The last 14 km seemed like eternity for me and running through less populated districts of Rotterdam certainly didn’t help. The atmosphere before the finish lifted my spirit a couple of notches and made me forget about my tired legs so the relief at the finish line was quite substantial.

Back at the race center I found Žana in all smiles, running a PB of 2:35:55! She managed a negative split for a second half (1:18:01 + 1:17:54), so she finished very strong, still feeling good after I dropped off. And that time meant that my 3 year old household marathon record was trashed! Finally! Needless to say, we were both happy!

We were not so pleased about drug testing, the second time for her in Rotterdam. Being tested on a day before the race, she got “lucky” again as a random pick after the race. It’s not easy to provide a urine sample after a marathon, believe me!

Post marathon recovery meal

Post marathon recovery meal

After the test it was time to get to hotel for a dinner with, unfortunately, not many non-gluten choices. Though lasagna and sandwiches were very appealing, I ate hard boiled eggs, cheese and roasted ham. Not an optimal meal, but who would complain after such a perfect day!

To round up the voyage, I must emphasize two important points learned along the way. First of all, I am more and more impressed on the way she ran the whole marathon. If I ever saw a perfect realization of hard training, this would be it, as indicated by her splits bellow. Her consistent pace from 25 km on, when the marathon really starts is very promising for future races. She consumed only one and a half sport gels and never faded, which is quite contrary to what happened to me back in 2011. This only confirmed my prior belief, that the importance of even pacing throughout the marathon is vital for optimal result.

Split time comparison of current (left, hers) and previous (right, mine) household marathon records

Split time comparison of current (left, hers) and previous (right, mine) household marathon records

The other lesson we learned is that preparing your own food is worth of extra hassle. Although the food at the hotel was probably top quality, it is still better to fuel yourself with food your body is used to. Gastric issues are really the last thing you want to encounter on 30 km with no toilets around!

So all in all, I am very happy and proud to hand over the household marathon record! And looking forward to spending (even) more time in the kitchen 🙂

Good times ahead!

Happy!

Happy!

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Training Low

Carbohydrates are undisputedly ergogenic aids for endurance exercise training. There basically isn’t a single study out there that shows a negative effect of carbs on performance. So when going Low carb in training period, your training performance will suffer, either in volume, intensity or RPE (rating of perceived exertion). I finally managed to perform an analysis of my key training periods before Hawaii Ironman triathlon 2012 (High Carb) and before Hawaii 2013 (Low Carb), that confirmed my initial observations and findings from scientific literature.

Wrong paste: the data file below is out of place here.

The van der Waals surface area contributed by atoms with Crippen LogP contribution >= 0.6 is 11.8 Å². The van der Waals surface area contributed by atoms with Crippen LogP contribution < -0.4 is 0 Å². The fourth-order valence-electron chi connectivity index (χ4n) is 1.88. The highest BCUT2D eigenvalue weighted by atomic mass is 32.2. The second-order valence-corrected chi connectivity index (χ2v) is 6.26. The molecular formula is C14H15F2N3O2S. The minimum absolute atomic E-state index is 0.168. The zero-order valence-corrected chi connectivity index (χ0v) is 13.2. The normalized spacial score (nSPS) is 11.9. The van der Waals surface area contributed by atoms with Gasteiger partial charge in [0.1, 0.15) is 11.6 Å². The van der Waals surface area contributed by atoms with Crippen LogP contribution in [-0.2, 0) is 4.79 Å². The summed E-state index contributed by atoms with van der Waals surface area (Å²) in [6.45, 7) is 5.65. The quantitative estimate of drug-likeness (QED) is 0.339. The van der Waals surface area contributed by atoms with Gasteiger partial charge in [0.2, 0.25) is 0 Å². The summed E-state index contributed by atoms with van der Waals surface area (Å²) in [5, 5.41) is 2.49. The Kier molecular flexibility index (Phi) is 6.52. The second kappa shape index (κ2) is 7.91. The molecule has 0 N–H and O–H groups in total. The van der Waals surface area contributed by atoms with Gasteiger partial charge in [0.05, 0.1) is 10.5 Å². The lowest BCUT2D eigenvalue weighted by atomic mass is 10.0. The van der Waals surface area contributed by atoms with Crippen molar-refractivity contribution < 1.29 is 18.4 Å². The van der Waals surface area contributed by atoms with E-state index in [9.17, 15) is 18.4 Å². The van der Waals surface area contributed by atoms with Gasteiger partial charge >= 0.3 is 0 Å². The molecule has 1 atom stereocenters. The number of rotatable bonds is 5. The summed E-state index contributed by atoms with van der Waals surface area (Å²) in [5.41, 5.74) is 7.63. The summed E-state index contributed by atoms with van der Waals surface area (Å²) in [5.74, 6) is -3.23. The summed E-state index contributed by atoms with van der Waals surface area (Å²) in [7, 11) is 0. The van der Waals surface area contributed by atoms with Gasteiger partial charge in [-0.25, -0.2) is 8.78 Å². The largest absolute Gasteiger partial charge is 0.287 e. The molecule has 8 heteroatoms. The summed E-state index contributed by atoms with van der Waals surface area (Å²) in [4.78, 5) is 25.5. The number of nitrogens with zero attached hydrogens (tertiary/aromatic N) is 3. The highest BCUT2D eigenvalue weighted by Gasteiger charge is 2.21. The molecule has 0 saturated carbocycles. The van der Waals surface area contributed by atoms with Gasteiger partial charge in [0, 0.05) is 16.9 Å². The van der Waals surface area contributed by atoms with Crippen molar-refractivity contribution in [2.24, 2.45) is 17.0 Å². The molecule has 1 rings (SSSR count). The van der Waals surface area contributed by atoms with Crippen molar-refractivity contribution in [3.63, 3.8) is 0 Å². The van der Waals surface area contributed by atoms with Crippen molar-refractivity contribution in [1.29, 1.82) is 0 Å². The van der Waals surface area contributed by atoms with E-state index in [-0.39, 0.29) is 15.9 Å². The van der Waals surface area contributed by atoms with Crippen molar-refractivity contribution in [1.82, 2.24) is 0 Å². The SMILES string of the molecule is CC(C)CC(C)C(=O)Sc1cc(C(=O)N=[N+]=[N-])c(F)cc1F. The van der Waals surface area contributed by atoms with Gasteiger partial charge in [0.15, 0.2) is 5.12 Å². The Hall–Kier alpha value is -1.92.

I compared the last 14 weeks of training heading into Hawaii Ironman in 2012 or 2013 (three 4-week training blocks + 2-week taper), as this is considered the most important training period before Ironman race. In 2012 I was still on “traditional endurance” High Carb diet, in accordance with all guidelines and with no junk food. For 2013 season I changed to Low Carb nutrition at the start of the year, so the compared period in 2013 was well after adaptation to new nutrition (i.e. 8 months after the switch to Low Carb).

VOLUME COMPARISON

The first (and easiest) comparison is of course the volume of training, represented in km or hours.

B01101 Volume comparison

The numbers speak for themselves, as 11% reduction in total training time was hard to overlook even back when I was training for 2013 Hawaii. I averaged 3 h 03 min per day in 2012 and only 2 h 42 min per day in 2013. Only swim volume was greater in 2013, and that was due to broken ribs and arm lacerations in 2012, that limited my ability to swim. Both run (-18%) and bike (-18%) volumes were markedly lower in 2013, in accordance with previous observations, that I just couldn’t train that much. It wasn’t for the lack of time or motivation; it was just the volume that was killing me in 2013.

As far as the sleep goes, I averaged 9,0 hours of sleep per day in 2012 and 8,6 hours in 2013, so no major differences.

WORKOUT TYPE COMPARISON

The volume is only one determinant of training, with quality being probably more important. So the comparison of workout types may provide a better glimpse into changes between my 2012 and 2013 Hawaii preparation period.

B01102 workout type comparison

In running, I did a couple more interval training sessions and a couple of tempo and long distance workouts less in 2013 when compared with 2012. The major difference comes in other run workouts (i.e. recovery runs, “garbage miles”…), that I performed almost one third less in 2013! And the picture is almost identical for bike workouts in 2013, with the numbers of workout types quite similar except of “garbage miles” workouts (approx. one fourth less in 2013). So all in all, the quality of training was more or less comparable between 2012 and 2013, also confirming my initial feelings.